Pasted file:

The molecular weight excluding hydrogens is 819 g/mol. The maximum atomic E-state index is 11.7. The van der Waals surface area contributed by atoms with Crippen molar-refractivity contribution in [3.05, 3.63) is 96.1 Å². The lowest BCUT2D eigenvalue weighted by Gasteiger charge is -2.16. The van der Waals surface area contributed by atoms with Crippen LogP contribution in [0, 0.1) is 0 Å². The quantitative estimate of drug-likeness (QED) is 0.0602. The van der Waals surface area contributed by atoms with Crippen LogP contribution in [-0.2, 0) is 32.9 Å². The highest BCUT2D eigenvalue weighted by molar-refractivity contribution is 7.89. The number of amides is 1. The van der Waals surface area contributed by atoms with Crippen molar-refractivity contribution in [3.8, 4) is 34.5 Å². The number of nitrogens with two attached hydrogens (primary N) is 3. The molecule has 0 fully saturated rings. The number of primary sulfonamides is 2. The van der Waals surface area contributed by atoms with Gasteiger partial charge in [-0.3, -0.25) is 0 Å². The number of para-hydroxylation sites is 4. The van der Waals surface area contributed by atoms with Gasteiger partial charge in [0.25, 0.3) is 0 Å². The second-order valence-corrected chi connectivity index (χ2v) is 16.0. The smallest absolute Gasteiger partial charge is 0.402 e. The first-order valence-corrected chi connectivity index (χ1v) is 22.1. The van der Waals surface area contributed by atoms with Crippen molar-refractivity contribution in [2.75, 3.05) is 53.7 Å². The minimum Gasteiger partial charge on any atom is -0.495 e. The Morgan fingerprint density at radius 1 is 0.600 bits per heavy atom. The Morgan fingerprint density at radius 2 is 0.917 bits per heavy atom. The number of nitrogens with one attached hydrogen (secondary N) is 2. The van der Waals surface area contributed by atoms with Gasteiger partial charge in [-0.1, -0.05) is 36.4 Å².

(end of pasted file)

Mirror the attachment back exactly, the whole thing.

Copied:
The molecular weight excluding hydrogens is 819 g/mol. The maximum atomic E-state index is 11.7. The van der Waals surface area contributed by atoms with Crippen molar-refractivity contribution in [3.05, 3.63) is 96.1 Å². The lowest BCUT2D eigenvalue weighted by Gasteiger charge is -2.16. The van der Waals surface area contributed by atoms with Crippen LogP contribution in [0, 0.1) is 0 Å². The quantitative estimate of drug-likeness (QED) is 0.0602. The van der Waals surface area contributed by atoms with Crippen LogP contribution in [-0.2, 0) is 32.9 Å². The highest BCUT2D eigenvalue weighted by molar-refractivity contribution is 7.89. The number of amides is 1. The van der Waals surface area contributed by atoms with Crippen molar-refractivity contribution in [3.8, 4) is 34.5 Å². The number of nitrogens with two attached hydrogens (primary N) is 3. The molecule has 0 fully saturated rings. The number of primary sulfonamides is 2. The van der Waals surface area contributed by atoms with Gasteiger partial charge in [-0.3, -0.25) is 0 Å². The number of para-hydroxylation sites is 4. The van der Waals surface area contributed by atoms with Gasteiger partial charge in [0.25, 0.3) is 0 Å². The second-order valence-corrected chi connectivity index (χ2v) is 16.0. The smallest absolute Gasteiger partial charge is 0.402 e. The first-order valence-corrected chi connectivity index (χ1v) is 22.1. The van der Waals surface area contributed by atoms with Crippen molar-refractivity contribution in [2.75, 3.05) is 53.7 Å². The minimum Gasteiger partial charge on any atom is -0.495 e. The Morgan fingerprint density at radius 1 is 0.600 bits per heavy atom. The Morgan fingerprint density at radius 2 is 0.917 bits per heavy atom. The number of nitrogens with one attached hydrogen (secondary N) is 2. The van der Waals surface area contributed by atoms with Gasteiger partial charge in [-0.1, -0.05) is 36.4 Å².